What is Eugenics?
Eugenics is a social movement and ideology that aims to improve the genetic quality of the human population. It began in the late 19th century, and was particularly popular in the early 20th century. The basic idea behind eugenics is that certain genetic traits are superior to others, and that people with these superior traits should be encouraged to reproduce, while people with inferior traits should be discouraged from reproducing. This could be done through a variety of methods, such as sterilization, selective breeding, and even euthanasia.
Eugenics was based on the concept of “positive eugenics” and “negative eugenics”, where positive eugenics meant promoting the reproduction of people with desirable traits and negative eugenics meant preventing the reproduction of people with undesirable traits. The ideas of eugenics were used to justify discriminatory policies and practices, such as forced sterilization and euthanasia, particularly in the United States, Canada and some European countries, in the early 20th century, in which thousands of individuals were sterilized.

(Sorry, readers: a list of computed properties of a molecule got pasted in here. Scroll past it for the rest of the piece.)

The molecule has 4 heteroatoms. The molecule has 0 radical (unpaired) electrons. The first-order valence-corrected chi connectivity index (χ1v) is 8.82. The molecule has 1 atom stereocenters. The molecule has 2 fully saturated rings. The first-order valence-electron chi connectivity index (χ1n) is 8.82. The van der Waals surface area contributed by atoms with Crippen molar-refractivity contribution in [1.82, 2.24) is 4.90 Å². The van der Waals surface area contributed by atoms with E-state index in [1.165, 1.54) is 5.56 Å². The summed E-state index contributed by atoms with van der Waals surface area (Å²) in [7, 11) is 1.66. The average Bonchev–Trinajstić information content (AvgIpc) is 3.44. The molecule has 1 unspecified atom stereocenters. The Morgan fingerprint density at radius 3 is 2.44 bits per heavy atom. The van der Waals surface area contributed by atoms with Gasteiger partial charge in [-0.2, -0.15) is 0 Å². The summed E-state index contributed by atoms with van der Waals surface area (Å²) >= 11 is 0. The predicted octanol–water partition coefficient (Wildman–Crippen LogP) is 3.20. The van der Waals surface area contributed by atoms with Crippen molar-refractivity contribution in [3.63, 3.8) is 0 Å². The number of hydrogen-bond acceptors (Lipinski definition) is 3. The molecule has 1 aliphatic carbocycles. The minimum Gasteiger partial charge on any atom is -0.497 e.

Eugenics was widely discredited after World War II, particularly after the discovery of the Holocaust, in which Nazi Germany implemented eugenics policies on a massive scale, leading to the systematic extermination of millions of people deemed “racially inferior”. Today, eugenics is widely considered to be a discredited and morally repugnant idea.
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